Two bull elephants in combat

20th March 2014


Thursday 6th March 2014

After yesterday’s walk Johnny and Emma were keen for another one so we headed out with the ‘trails’ group. Jomi and Wien were great and despite it not being my turn they were more than happy to let me go as ‘back up’. It was humid again and although the walk only lasting for three and a quarter hours it left me shattered, my head was making like a nodding dog on the drive back to camp. The walk had no encounters which was a shame, it would have been great for Johnny and Emma to see one of the big five on foot.

Their stay was coming to an end so for the last game drive we arranged for our dinner to be plated up which meant we could come back much later. This was to improve our chances of seeing leopard and hyena. We set off at the normal time so all in all the drive was the best part of five hours. We were in no rush and went at a leisurely pace taking time to look at tracks, trees and birds as well as the general game.

After almost getting the vehicle stuck on the side of the road we stopped for our first of two sun downers (despite the sun only going down once). I suggested 15 minutes of solitude but the relatively newly wed couple only managed seven minutes of this, still I think they saw its value.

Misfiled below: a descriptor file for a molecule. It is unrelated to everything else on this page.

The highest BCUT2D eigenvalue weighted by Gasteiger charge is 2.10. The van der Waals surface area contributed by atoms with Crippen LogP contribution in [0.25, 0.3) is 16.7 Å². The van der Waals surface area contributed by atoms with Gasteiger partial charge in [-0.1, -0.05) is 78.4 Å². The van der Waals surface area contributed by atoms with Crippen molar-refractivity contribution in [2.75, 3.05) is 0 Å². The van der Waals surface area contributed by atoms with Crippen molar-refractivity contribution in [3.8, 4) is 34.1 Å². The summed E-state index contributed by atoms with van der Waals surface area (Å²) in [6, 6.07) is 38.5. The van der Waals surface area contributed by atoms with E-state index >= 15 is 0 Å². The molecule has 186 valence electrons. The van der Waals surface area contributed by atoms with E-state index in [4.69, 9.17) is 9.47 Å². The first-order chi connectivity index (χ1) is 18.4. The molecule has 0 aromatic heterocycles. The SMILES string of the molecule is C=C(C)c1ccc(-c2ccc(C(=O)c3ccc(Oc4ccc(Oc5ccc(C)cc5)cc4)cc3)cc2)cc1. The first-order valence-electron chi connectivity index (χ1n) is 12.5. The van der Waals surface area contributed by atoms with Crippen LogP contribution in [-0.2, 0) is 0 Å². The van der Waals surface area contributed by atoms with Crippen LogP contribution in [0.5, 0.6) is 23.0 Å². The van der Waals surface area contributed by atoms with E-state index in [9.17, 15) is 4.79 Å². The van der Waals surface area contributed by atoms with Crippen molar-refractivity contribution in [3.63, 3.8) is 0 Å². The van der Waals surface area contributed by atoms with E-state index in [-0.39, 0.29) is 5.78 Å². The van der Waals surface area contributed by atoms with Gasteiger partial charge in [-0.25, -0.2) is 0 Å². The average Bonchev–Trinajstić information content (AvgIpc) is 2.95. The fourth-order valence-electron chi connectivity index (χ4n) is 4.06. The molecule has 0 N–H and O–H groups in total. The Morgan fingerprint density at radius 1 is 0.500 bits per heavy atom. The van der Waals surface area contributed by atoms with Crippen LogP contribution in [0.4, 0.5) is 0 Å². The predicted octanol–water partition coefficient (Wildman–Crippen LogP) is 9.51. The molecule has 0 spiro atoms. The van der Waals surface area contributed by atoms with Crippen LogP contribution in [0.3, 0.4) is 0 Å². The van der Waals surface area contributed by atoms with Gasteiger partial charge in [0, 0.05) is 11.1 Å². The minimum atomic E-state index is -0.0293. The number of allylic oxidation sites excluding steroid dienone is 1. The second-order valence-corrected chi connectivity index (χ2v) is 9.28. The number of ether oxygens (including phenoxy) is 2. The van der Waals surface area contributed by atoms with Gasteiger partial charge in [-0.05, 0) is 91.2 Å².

We had a great sighting of two bull elephants in combat. The clashes of their tusks and the breaking of branches raised our heart rates in the fear that they may turn their attention to us. When safe to do so we cautiously made our way past them and then found ourselves in the middle of a huge breeding herd of buffalo on our approach to the Luvuvue Bridge for our second round of sundowners.

Before it got dark Emma caught a glimpse of a hippo making its way along the ‘raging’ river. This was on her hit list so I was pleased, shame that it was only a fleeting sighting. We headed back to camp along Rhino Boma and Middle Road but had no luck with leopard. We weren’t going to be that lucky – maybe for Mum and Dad next week.

We did spend time looking at a couple of Verreaux’s eagle-owls. The owls along with the hippo in the fading light made the extended drive worthwhile. Johnny and Emma got to learn first hand about the perils of operating the spot, a face full of insects.

We had a late night for bush standards and finished off a few bottles of wine with Bruce, Dee and Jomi.